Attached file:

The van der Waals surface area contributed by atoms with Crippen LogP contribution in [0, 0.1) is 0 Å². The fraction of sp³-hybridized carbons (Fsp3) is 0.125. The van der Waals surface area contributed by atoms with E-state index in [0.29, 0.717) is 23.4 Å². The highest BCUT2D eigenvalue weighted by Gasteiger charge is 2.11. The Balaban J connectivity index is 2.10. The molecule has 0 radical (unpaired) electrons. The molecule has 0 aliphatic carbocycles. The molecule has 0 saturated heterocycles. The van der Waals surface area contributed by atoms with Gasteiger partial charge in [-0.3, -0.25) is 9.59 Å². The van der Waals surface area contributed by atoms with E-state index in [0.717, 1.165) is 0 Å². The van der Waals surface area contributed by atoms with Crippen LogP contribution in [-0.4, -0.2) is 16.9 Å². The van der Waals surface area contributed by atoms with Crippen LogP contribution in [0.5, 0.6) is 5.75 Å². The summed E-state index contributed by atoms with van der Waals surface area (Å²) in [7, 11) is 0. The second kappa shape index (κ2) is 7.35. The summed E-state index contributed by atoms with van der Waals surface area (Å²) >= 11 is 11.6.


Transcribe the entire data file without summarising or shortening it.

The van der Waals surface area contributed by atoms with Crippen LogP contribution in [0, 0.1) is 0 Å². The fraction of sp³-hybridized carbons (Fsp3) is 0.125. The van der Waals surface area contributed by atoms with E-state index in [0.29, 0.717) is 23.4 Å². The highest BCUT2D eigenvalue weighted by Gasteiger charge is 2.11. The Balaban J connectivity index is 2.10. The molecule has 0 radical (unpaired) electrons. The molecule has 0 aliphatic carbocycles. The molecule has 0 saturated heterocycles. The van der Waals surface area contributed by atoms with Gasteiger partial charge in [-0.3, -0.25) is 9.59 Å². The van der Waals surface area contributed by atoms with E-state index in [0.717, 1.165) is 0 Å². The van der Waals surface area contributed by atoms with Crippen LogP contribution in [-0.4, -0.2) is 16.9 Å². The van der Waals surface area contributed by atoms with Crippen LogP contribution in [0.5, 0.6) is 5.75 Å². The summed E-state index contributed by atoms with van der Waals surface area (Å²) in [7, 11) is 0. The second kappa shape index (κ2) is 7.35. The summed E-state index contributed by atoms with van der Waals surface area (Å²) >= 11 is 11.6.